I am very proud of The Boat House Cafe in Oxfordshire as it’s such a beautiful building and I worked on every single part of the interior design. The branding, furniture, textiles, historical wallpaper and quirky artefacts are all elements that pull together and the client and customers all love it.
It’s also lovely to see the design living on as they develop the brand onto pots of honey and delicious goods in the deli. I suppose this was my first baby and the place I really felt I was heading in the right professional direction.
What were the biggest challenges you have had to overcome in setting up your business?
Time and money!! Time is hard because I’m still running our household and need to keep domestic life in check. I work a lot in the evenings and pretty much always at the weekends.
I love what I’m doing, which is important as the process is very demanding if you want to be successful. Money is always a challenge if you’re starting from scratch, which is why the funding was so helpful.
I have often felt very worried that all this time and effort is not going to actually create an income, but with support and proper planning I’m determined to make my dream career happen.
What has been your proudest moment to date?
Launching my website among a group of supportive female friends recently. The event was held at one of the hotels I worked on and it was fantastic to show my lovely, savvy girlfriends that I’d moved from student and wannabe to full time business woman!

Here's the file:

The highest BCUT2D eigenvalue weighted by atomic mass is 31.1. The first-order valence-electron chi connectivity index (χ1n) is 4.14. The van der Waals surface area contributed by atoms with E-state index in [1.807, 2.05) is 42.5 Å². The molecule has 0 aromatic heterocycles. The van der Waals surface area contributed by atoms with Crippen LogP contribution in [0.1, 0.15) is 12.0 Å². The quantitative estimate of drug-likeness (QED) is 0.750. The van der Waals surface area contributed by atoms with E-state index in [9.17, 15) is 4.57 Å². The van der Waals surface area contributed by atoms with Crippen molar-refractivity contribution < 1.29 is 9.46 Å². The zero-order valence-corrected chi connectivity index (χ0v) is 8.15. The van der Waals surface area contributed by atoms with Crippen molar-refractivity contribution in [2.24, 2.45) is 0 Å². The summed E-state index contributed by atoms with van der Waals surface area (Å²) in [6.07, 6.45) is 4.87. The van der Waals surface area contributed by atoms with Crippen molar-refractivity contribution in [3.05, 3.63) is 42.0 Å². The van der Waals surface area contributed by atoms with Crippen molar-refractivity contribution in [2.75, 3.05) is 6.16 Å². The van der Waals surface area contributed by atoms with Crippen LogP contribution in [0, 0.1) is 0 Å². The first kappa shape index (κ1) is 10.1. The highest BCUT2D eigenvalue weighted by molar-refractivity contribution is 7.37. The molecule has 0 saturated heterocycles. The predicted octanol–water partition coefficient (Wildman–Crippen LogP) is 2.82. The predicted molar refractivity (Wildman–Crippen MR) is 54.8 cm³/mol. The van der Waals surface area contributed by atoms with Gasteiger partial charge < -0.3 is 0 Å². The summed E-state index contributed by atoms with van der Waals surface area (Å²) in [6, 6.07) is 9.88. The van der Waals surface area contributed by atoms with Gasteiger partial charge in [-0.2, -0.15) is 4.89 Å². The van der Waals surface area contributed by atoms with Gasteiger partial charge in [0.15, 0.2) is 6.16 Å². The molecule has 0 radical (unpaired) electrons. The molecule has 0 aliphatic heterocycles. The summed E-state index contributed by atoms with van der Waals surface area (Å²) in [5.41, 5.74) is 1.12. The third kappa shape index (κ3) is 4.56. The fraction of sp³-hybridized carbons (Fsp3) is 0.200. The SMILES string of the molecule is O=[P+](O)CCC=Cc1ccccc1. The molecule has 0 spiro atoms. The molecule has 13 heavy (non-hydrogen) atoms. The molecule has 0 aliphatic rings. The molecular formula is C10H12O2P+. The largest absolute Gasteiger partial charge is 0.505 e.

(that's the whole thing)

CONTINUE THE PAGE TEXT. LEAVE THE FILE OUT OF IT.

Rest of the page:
How do you balance your work and your family?
As well as I can manage – which is patchy depending on my schedule. It takes more organisation and planning but now my children are both teenagers so it’s possible. I work too much but then I love it so they understand.
The quality of my housework and ironing has definitely gone downhill! I’ve been a full time mum for 16 years so it’s a good time for my boys to learn to help out a bit more around the house. I don’t think it’s possible to feel you’ve got the right balance but I’m doing my best…
Who inspires you and why?
I’m inspired by other businesswomen I know. I have joined some women’s networking groups and also regularly meet with my ‘gurus’ as I call them – women in my sector who are about eight or nine years ahead of me and going from strength to strength.
These women inspire me because they reach out and help those of us coming up behind them – a great model of behaviour that I intend to follow.
Where do you see yourself in five years’ time?
Still working very hard and loving my job – growing, learning and perhaps even inspiring others, that would be great. Oh and staying in some of the fabulous hotels I’ve helped design!
What advice do you have for other mums thinking about a career change?
Take your time to find exactly what it is you want to do. It is a massive commitment and if you feel that you know what you want to achieve you are on the right road. Take advice, surround yourself with people you can trust and that know what they’re talking about.
Apply for a start up loan if you need it, too. Going through the application process helped me believe that my idea is viable. And finally, life is short so get on with it!
You can find out more about Sarah and see her work on her website.